An angling adventure unites father and son in a “bucket list” moment.
The sun was a warm, golden orb barely above the horizon, a dim light on a perfectly calm ocean, as the thin clouds acted as gauzy curtains. Around us, tarpon boiled everywhere, with an occasional slurp confirming that they were feeding on the “guppies,” as Capt. Peter called them.
Capt. Peter explained earlier that when the water was really hot, the small fish living in the shallows off the deep channels would suffer oxygen deprivation and come to the surface for air, making them an easy target for the hungry tarpon.
My son, Caleb, and I had been here with Capt. Peter the morning before to no avail. But as Caleb made his first cast this day, it was game on! Setting the hook sideways, “because their mouth points up,” just as Capt. Peter had directed in his raspy British accent, Caleb’s rod bent double and the drag screamed in protest.
The fish then launched a series of acrobatic aerial displays that were awesome to behold.
A couple more searing runs were followed by pulling the boat in a circle, only to make a couple of dazzling jumps right beside the boat.
Caleb and the fish were both tired now, and as he worked the fish near the skiff, Peter donned a glove and remarked, “He’s not going to like this,” as he grabbed the tarpon by the lower jaw. As predicted, the tarpon thrashed and bolted away. Caleb groaned.
“Bloody lucky he’s not real big, or you’d be doing this for another hour or two,” Peter said with a raspy laugh. At 25 minutes into the fight, Capt. Peter successfully lipped the tarpon, removed the hook and let Caleb hold him for the pic. Revived shortly thereafter, the 60-pound tarpon swam off lazily, and we had accomplished our mission — getting Caleb his first tarpon!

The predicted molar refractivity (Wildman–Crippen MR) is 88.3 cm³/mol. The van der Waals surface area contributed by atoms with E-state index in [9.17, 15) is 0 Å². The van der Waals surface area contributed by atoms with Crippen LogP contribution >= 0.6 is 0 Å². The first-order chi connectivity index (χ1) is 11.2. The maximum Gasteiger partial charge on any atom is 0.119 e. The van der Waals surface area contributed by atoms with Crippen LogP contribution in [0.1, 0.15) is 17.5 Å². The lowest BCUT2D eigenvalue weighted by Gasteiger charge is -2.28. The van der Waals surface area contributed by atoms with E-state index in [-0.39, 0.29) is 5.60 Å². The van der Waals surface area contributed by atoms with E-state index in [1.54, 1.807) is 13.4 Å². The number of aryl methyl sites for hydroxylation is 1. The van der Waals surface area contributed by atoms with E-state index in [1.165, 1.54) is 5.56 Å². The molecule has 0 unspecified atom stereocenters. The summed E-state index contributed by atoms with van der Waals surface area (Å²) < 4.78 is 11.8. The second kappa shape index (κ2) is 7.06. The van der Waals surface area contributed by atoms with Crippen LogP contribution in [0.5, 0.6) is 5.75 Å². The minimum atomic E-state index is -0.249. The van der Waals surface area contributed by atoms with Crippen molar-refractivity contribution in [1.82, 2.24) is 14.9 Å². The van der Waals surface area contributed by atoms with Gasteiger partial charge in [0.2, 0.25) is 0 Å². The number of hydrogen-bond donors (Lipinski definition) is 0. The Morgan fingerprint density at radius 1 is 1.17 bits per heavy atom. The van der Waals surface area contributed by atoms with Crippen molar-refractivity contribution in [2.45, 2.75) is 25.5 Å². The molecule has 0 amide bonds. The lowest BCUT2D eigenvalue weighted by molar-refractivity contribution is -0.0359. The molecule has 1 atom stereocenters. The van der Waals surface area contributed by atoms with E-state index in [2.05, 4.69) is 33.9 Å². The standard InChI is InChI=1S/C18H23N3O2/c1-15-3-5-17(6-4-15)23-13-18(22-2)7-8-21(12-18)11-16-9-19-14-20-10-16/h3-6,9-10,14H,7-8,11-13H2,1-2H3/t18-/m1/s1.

You see, Caleb has fished with me since he could walk, and has mated hundreds of hours for me on my charter boats.
He has seen many tarpon here in the Lowcountry as a crewman, but never as an angler.
It was a bucket list item for a 17-year-old and is now a cherished memory for a proud dad. Watching him skillfully battle that tarpon brought home years of learning that culminated with a great angler and an awesome fish battling it out. By any measure, that’s a priceless experience.
P.S. – If you ever head to Key West, give me a call. I know a guy!
By Miles Altman, Bayrunner Fishing Charters
Capt. Miles Altman of Bayrunner Fishing Charters has more than 42 years experience fishing the waters surrounding Hilton Head Island. The Finatic boat, which can accommodate up to 12 passengers, features a special three-hour shark/dolphin eco-tour trip. Contact Miles at 843-290-6955 to book an unforgettable inshore or offshore charter fishing trip, departing from Shelter Cove Marina.